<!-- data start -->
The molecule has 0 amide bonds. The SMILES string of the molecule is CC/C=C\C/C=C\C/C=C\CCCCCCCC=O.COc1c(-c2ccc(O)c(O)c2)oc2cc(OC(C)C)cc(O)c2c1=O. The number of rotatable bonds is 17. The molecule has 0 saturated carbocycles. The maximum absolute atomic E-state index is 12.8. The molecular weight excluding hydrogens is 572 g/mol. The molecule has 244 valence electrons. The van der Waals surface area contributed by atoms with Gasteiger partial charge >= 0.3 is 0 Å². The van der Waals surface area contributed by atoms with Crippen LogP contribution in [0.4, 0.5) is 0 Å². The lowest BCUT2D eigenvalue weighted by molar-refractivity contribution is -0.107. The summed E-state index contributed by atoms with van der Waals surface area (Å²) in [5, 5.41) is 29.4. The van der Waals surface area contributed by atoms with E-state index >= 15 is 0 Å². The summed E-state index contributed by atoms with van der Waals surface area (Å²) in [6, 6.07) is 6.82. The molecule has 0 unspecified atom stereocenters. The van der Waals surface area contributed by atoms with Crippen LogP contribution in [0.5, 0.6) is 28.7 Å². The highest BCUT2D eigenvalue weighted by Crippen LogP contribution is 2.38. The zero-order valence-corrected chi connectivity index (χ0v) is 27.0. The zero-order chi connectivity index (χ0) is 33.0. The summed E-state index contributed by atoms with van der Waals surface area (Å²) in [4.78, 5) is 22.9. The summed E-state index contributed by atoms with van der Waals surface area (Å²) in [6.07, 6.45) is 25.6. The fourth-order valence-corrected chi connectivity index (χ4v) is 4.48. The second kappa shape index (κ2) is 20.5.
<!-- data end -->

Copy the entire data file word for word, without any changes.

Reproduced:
The molecule has 0 amide bonds. The SMILES string of the molecule is CC/C=C\C/C=C\C/C=C\CCCCCCCC=O.COc1c(-c2ccc(O)c(O)c2)oc2cc(OC(C)C)cc(O)c2c1=O. The number of rotatable bonds is 17. The molecule has 0 saturated carbocycles. The maximum absolute atomic E-state index is 12.8. The molecular weight excluding hydrogens is 572 g/mol. The molecule has 244 valence electrons. The van der Waals surface area contributed by atoms with Gasteiger partial charge >= 0.3 is 0 Å². The van der Waals surface area contributed by atoms with Crippen LogP contribution in [0.4, 0.5) is 0 Å². The lowest BCUT2D eigenvalue weighted by molar-refractivity contribution is -0.107. The summed E-state index contributed by atoms with van der Waals surface area (Å²) in [5, 5.41) is 29.4. The van der Waals surface area contributed by atoms with E-state index >= 15 is 0 Å². The summed E-state index contributed by atoms with van der Waals surface area (Å²) in [6, 6.07) is 6.82. The molecule has 0 unspecified atom stereocenters. The van der Waals surface area contributed by atoms with Crippen LogP contribution in [0.5, 0.6) is 28.7 Å². The highest BCUT2D eigenvalue weighted by Crippen LogP contribution is 2.38. The zero-order valence-corrected chi connectivity index (χ0v) is 27.0. The zero-order chi connectivity index (χ0) is 33.0. The summed E-state index contributed by atoms with van der Waals surface area (Å²) in [4.78, 5) is 22.9. The summed E-state index contributed by atoms with van der Waals surface area (Å²) in [6.07, 6.45) is 25.6. The fourth-order valence-corrected chi connectivity index (χ4v) is 4.48. The second kappa shape index (κ2) is 20.5.